Latest News Archive

Please select Category, Year, and then Month to display items
Previous Archive
25 May 2020

The Centre for Gender and Africa Studies (CGAS) and the UFS will host an Africa Day Webinar on the topic, Reflections on Africa amidst Covid-19, to be delivered by Prof. Sabelo J. Ndlovu-Gatsheni, renowned decolonial scholar. The title of his lecture is Revisiting the African idea of Africa during the moment of Covid-19 pandemic.

The crisis delivered by Coronavirus and Covid-19 invites Africans to rethink and even unthink the long-standing dependency on Europe and North America for help. What has dawned on Africa is the equally long-standing aspiration of self-reliance. What is emerging is a new African idea of Africa which takes responsibility for its own challenges. This new African idea of Africa challenges the Mudimbean idea of Africa embodied in the colonial library.

Thus this presentation reassesses how Africa has relied on its own historical experience, its own knowledge, and own people to confront Covid-19. What is of interest here is the proverbial wisdom of necessity being the source of invention. The presentation brings to the fore the decolonial turn as it gestures beyond crisis into post-Covid-19 world order. It ends with a call for decolonial love founded on new ethics of living together and new economies of care.

Bio of Prof Sabelo J. Ndlovu-Gatshen


Date: Tuesday, 26 May, 2020
Time: 14:00
Duration: 90 min max (45 min talk, 45 min Q&A)

The webinar can be accessed via one of the following links:


OR

News Archive

The mysterious origins and problematic significance of the Postamble
2014-10-20



Prof André du Toit (UCT) and Prof Pieter Duvenhage (UFS)
Emeritus professor from UCT’s Department of Political Studies, Prof André du Toit, delivered a presentation at the Bloemfontein Campus on 14, 15 and 16 October 2014 respectively. His presentations gave an in-depth exploration of the Postamble as founding text of the South African Truth and Reconciliation Commission (TRC).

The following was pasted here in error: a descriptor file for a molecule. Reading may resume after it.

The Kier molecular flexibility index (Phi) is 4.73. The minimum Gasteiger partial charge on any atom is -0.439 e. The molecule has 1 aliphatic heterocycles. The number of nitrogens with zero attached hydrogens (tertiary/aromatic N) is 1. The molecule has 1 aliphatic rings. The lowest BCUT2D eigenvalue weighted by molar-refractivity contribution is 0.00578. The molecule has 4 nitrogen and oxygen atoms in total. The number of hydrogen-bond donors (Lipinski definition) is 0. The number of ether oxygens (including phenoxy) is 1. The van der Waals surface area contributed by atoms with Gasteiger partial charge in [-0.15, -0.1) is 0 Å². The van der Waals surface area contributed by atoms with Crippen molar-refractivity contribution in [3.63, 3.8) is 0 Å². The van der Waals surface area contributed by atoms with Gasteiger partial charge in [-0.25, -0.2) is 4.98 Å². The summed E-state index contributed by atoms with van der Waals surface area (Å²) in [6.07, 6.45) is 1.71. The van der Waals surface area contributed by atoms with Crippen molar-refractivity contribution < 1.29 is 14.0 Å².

This event was hosted by the Institute for Reconciliation and Social Justice, in collaboration with the Department of Philosophy.

Prof Du Toit’s papers were entitled:
•    A Need for Truth: Amnesty and the Origins and Consequences of the TRC Process.
•    Tracking down a belated and inconclusive amnesty pact: The obscure origins and problematic significance of the 'Postamble' as founding text of the TRC process (Part 1 and 2).

In his presentations he explored how the text of the Postamble came to be written. He also scrutinised the respective contributions of those who were involved in drafting the text. The significance of the Postamble – as it is understood in its historical context – was also a point of discussion.

Prof Du Toit raised some thought-provoking questions during the three days. What is the relation of the amnesty provision of the Postamble with the subsequent TRC amnesty process? How did a text without any particular reference to a truth commission come to function as founding text and discursive framework for the TRC?

He also investigated some of the main problems with the history and significance of the Postamble, as well as its mysterious origins. In addition, Prof Du Toit conducted a critical analysis of a set of newly-identified drafts of the text.

One of Prof Du Toit’s most substantive inquiries, though, was into the question: Was the amnesty provision of the Postamble the product of an underlying amnesty ‘pact’ between the NP government and the ANC?


We use cookies to make interactions with our websites and services easy and meaningful. To better understand how they are used, read more about the UFS cookie policy. By continuing to use this site you are giving us your consent to do this.

Accept